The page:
Visibility on a rainy January morning is looking like a key factor in a trial for two drivers involved in a pair of crashes that killed a young Brazilian exchange student at the foot of Cariboo Hill in 2018.
The trial for Paul Oliver Wong and Kai Man Cheu began this week to determine whether either - or both - of the drivers are to be held criminally responsible for the death of Fernanda Girotto.
Girotto was a 15-year-old exchange student staying in Burnaby at the time of her death.
On Jan. 17, 2018 at around 7 a.m., Girotto attempted to cross Cariboo Road at or near the crosswalk between two churches just south of the Highway 1 overpass.
As she did so, she was reportedly struck by a northbound pickup truck, driven by Wong, who then pulled over. A car being driven by Cheu then reportedly passed the truck and hit Girotto a second time.
It’s unclear which impact killed Girotto.
Vancouver’s provincial court heard testimony from three witnesses Tuesday, including Saidi Bigirimana, who saw the incident; Helena Ahrari, who hosted Girotto at her home for two weeks or so before her death; and Cpl. Sukhdip Tiwana, an officer with the Integrated Collision Analysis and Reconstruction Service, which investigates vehicle crashes.
In court on Tuesday, Bigirimana testified with the help of a Swahili interpreter. He told the court he walked from the complex he lived in, which Girotto also lived in, to a southbound bus stop on Caribo Road near the crosswalk where Girotto was hit.
As he walked, he testified, Girotto walked behind him, but she passed him at the southbound bus stop and proceeded to the crosswalk to get to the northbound bus stop on the other side of the road.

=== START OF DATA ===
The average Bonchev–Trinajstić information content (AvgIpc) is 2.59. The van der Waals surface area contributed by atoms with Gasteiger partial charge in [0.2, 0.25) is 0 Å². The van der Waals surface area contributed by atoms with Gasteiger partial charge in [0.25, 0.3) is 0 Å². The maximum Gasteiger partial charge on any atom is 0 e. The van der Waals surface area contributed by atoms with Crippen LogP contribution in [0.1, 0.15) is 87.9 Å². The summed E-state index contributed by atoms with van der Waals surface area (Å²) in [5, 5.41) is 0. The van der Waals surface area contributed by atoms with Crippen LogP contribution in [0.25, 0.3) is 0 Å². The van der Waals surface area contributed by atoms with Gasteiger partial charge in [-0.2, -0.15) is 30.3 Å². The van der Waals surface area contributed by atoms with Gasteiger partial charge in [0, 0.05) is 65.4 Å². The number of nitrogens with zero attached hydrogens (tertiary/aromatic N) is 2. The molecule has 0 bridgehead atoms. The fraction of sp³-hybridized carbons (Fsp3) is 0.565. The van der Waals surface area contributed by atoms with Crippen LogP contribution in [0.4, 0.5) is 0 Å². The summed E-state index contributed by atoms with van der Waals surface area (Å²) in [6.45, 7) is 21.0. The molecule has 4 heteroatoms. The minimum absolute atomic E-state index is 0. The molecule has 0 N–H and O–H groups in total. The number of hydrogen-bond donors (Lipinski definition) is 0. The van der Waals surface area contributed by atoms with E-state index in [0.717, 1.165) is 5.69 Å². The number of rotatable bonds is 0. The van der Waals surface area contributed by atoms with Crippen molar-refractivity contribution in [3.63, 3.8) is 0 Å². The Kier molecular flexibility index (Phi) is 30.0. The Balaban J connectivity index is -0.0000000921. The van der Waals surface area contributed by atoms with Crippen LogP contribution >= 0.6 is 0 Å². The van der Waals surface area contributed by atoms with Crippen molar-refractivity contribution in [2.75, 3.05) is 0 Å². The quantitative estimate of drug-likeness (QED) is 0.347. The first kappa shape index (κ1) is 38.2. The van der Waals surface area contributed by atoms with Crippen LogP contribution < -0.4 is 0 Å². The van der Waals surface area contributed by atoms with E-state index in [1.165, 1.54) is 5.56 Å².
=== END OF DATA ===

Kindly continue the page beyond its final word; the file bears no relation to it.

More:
Bigirimana said he saw Girotto stop at the crosswalk to allow cars to pass before crossing the road. He said he saw Girotto get hit by the first car, which then pulled over. He said he saw a second car, driven by Cheu, pass the first car, crossing the double solid yellow lines as it did, before hitting Girotto.
Under cross-examination from defence lawyers, Bigirimana pushed back against suggestions that visibility was low at the time, potentially obstructing his view. Both defence lawyers noted the time of the incident, as well as the distance of the crosswalk from the bus stop and the rainy weather as potential issues hindering Bigirimana’s sight that morning.
But he pushed back, saying he clearly saw the incident. For instance, he said he was clearly able to see that Girotto had not been looking at her phone as she crossed the road, despite the suggestion to the contrary from Wong’s lawyer, David Fai.
In her testimony, Ahrari said she rarely saw Girotto use her phone, especially when compared to other students she has hosted. However, she conceded Fai’s point that she could not be sure of Girotto’s phone use while the two were not together.
Bigirimana also said he clearly saw Cheu’s car drive over the double solid yellow line, despite a suggestion to the contrary from Cheu’s lawyer, Laura Ramsden.
Bigirimana couldn’t say exactly which part of the first vehicle struck Girotto. However, Crown prosecutor Geordie Proulx said Tiwana’s testimony, a painstaking look at dozens of photographs and drone footage, should prove that the first car did not merely brush Girotto, but struck her head-on.
The second car appears to have dragged Girotto for roughly 40 metres, Proulx said.
The trial is scheduled through to Thursday, but it’s unclear at this point whether it will finish in time. Proulx said he expects to call several more witnesses, while defence lawyers have not said how many witnesses they intend to call.